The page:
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Amazon To Join Dow Jones Industrial Average: Does Venerable Index Membership Still Matter?

Author: Neil Dennis | February 21, 2024 11:08am

Amazon Inc (NASDAQ:AMZN) is set to join the Dow Jones Industrial Average (DJIA) on Monday, Feb. 26.

The Seattle-based e-commerce giant is replacing pharmacy company Walgreens Boots Alliance Inc (NASDAQ:WBA). In recent years, Walgreens has seen its shares plummet 28.4% in 2022; 30.1% in 2023; and 14.6% in 2024.

Amazon stock tumbled 51% in 2022 but came roaring back more than 100% since the beginning of 2023. Now it’s on deck to join DJIA — the so-called “venerable index.”

As one of Wall Street’s oldest stock indicators, the DJIA doesn’t get shaken up often. The last member to join was Walgreens in 2018 when it replaced General Electric, which enjoyed a 111-year tenure. Still, membership carries a certain prestige. Or does it?

“I remember when this would have mattered,” Scott Nations, founder of Nations Indexes, said on social media following the announcement.

So, does membership of this elite club still matter?

Also Read: Amazon Replacing Walgreens In Dow Jones Industrial Might Not Be A Great Thing – ‘Will History Repeat Itself?’

To be selected, companies have to meet certain criteria in terms of financial health and stability, liquidity, industry leadership and relevance to the economy, among others.

It’s fair to say, then, that even though companies are not included purely on market cap — as are indexes such as the S&P 500 — there must be a nod toward size and scale of operations.

Another is its visibility. The Dow is usually listed first among the U.S. stock indexes in financial media, and it is followed by a broad range of investors and included in index-tracking funds such as the SPDR Dow Jones Industrial Average ETF Trust (NYSE:DIA).

If the index components are not selected on market cap, why Amazon? See the chart below.

Consumer Retail Or Big Tech?

“Reflecting the evolving nature of the American economy, this change will increase consumer retail exposure as well as other business areas in the DJIA,” the S&P Dow Jones Indices said in the announcement.

The move was prompted by retailer Walmart‘s (NYSE:WMT) decision to conduct a 3:1 stock split. This reduced the retailer’s share price and weighting on the index, but Walmart remains a member.

But Amazon’s entry brings new opportunity — or risk — depending on how stocks perform in the coming months.

It now joins Apple Inc (NASDAQ:AAPL) and Microsoft Corporation (NASDAQ:MSFT) — fellow members of the prestigious Magnificent 7 technology giants — along with other tech heavyweights IBM (NYSE:IBM), Cisco Systems Inc (NASDAQ:CSCO) and Intel Corporation (NASDAQ:INTC).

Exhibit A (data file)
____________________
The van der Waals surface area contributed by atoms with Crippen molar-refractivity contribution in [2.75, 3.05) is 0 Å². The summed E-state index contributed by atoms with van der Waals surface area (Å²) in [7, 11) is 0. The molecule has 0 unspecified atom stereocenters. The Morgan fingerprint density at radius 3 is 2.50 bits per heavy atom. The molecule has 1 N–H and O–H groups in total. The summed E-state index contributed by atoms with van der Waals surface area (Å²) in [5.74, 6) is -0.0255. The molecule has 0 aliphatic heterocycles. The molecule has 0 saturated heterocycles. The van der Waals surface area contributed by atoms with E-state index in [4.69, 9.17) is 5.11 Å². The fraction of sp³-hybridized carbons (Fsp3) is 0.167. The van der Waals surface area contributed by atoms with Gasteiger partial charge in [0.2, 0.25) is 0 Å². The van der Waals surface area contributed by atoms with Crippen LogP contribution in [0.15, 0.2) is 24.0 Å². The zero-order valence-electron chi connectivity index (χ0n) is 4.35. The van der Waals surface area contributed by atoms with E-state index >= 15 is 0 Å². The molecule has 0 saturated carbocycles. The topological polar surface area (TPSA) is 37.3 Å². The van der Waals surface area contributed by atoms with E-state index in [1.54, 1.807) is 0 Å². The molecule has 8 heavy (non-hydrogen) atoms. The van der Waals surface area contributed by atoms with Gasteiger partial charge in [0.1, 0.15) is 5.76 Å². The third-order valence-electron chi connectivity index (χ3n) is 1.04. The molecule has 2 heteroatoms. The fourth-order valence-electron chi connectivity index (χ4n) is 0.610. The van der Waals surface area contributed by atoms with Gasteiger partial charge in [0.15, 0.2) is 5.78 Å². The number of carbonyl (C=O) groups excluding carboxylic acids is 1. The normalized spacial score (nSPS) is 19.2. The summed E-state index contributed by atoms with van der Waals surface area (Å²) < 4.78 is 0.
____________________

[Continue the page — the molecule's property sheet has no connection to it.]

Just look what the Magnificent 7 did for the S&P 500 last year. The Mag7 stocks were responsible for more than half of the S&P 500’s 24% gain over 2023. Taken together, they climbed 75% while the other 493 stocks managed just a 12% rally.

Plus, the Dow doesn’t hold Tesla Inc (NASDAQ:TSLA) which has fallen 22% in 2024, subtracting from the Mag7’s gains this year.

It’s arguable, then, whether Amazon should be a member of the Dow Industrials or better for the Dow Industrials to have Amazon, alongside its tech-heavyweight peers, as a member.

History Repeating Itself?

On more point to make following comments on CNBC’s last call on Tuesday night by host Brian Sullivan, who suggested the performances by Apple and Microsoft were not that impressive when they first joined the DJIA.

For Apple, the first two years after joining DJIA was "dead money" while Microsoft saw a flat stock for almost 15 years on the index. He added: “Will history repeat itself?”

It’s impossible to predict, but two points need to be made here. First both Apple and Microsoft, as per the selection criteria, gained their places exactly because their share prices were stable and they were leaders in their industry. Second, share price performance is a factor of earnings growth, not the membership of a particular club — however influential it may be.

Price Action: Walgreens’ stock fell 64% since it was included in the DJIA. At market close on Tuesday, ahead of the announcement, shares in the healthcare retailer closed up 1.5%. It’s currently trading at $21.44 — down 3.9%.

On the last check, Amazon was trading at $169.69 per share — up 1.56%.

Now Read: ‘Magnificent 7’ Widens Gap With Rest Of S&P 500, But That May Change In 2024

Image: Shutterstock

Posted In: AAPL AMZN CSCO DIA IBM INTC MSFT TSLA WBA WMT

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